Takchess Chess Improvement

A Novice chessplayer works to get better at chess using an improvement program based upon the methods of Michael de la Maza and the teachings of Dan Heisman

Wednesday, June 28, 2006

Chess for Zebras

Upon my request, my local library bought Chess for Zebras :Thinking differently about Black and White by Jonathan Rowson. I have been thumbing through it and reading portions of it that interest me. There is alot of chess philosphy here and original thought along with concrete analysis of positions to support his points. I am finding it to be a heavy book but interesting. I am just scratching the surface and will

Each chapter revolves around a different premise mostly around the chess improvement. He refers to a study that the higher rated a chess player when asked to analyse a position was less emphatic that his analysis was right than lower rated players. That GM's had a higher level of appreciation of the complexity of chess and a inquiring mind to explore the ambiguity of a position.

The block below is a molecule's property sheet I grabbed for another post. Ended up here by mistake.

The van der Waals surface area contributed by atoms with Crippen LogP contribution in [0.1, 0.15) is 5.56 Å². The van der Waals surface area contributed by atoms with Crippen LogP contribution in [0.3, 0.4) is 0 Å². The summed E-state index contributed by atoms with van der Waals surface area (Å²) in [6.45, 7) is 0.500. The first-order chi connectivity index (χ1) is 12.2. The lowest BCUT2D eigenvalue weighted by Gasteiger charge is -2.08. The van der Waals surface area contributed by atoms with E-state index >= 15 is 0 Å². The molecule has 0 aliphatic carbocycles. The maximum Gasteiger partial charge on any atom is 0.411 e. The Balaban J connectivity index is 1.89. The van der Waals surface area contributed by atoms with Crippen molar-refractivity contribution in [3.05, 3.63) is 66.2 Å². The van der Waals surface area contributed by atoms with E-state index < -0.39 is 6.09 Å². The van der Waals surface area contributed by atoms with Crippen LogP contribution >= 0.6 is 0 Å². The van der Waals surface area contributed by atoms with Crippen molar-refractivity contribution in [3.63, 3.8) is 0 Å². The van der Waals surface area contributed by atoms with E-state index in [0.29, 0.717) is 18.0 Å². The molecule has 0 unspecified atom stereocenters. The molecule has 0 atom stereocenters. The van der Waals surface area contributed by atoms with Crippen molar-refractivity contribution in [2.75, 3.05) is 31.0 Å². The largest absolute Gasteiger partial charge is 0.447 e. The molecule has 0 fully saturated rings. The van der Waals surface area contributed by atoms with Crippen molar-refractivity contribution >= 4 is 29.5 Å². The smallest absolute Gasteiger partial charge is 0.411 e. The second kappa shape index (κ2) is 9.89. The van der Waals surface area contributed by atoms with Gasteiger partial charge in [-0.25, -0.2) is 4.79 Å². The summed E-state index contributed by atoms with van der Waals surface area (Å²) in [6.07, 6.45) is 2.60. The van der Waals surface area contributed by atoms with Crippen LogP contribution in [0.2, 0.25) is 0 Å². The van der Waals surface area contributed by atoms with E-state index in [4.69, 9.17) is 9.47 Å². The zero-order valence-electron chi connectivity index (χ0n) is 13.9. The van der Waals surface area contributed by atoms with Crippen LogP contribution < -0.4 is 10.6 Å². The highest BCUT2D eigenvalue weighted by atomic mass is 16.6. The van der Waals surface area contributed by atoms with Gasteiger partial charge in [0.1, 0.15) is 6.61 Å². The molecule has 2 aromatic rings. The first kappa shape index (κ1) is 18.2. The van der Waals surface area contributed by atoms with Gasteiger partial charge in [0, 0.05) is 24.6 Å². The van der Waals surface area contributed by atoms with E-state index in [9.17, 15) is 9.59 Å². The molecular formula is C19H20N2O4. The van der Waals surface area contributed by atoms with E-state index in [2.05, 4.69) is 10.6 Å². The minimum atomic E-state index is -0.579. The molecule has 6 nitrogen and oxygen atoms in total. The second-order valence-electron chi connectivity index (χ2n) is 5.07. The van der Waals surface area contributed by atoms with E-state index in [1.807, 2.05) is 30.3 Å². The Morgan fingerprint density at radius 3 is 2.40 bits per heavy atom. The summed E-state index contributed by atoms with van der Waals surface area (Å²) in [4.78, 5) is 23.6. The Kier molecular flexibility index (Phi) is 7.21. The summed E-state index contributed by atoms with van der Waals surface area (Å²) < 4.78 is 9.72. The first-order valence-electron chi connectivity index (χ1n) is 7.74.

He also had a premise that most knights would agree with is that improvement comes mainly from activity not studying. Actively working with chess positions, solving problems, playing against Fritz from a won position, looking at a position for 20 + minutes to come up with a plan. Improvement comes from ones ability to know what to do when faced with a position one most likely had never seen before. So the emphasis is the ability to solve problems.


  • At 1:14 PM, Blogger Edwin 'dutchdefence' Meyer said…

    I'll probably get my hands on a copy myself. It has been in the back of my mind eversince it was introduced. If i ever get a copy, i'll try to devote some posts to it.


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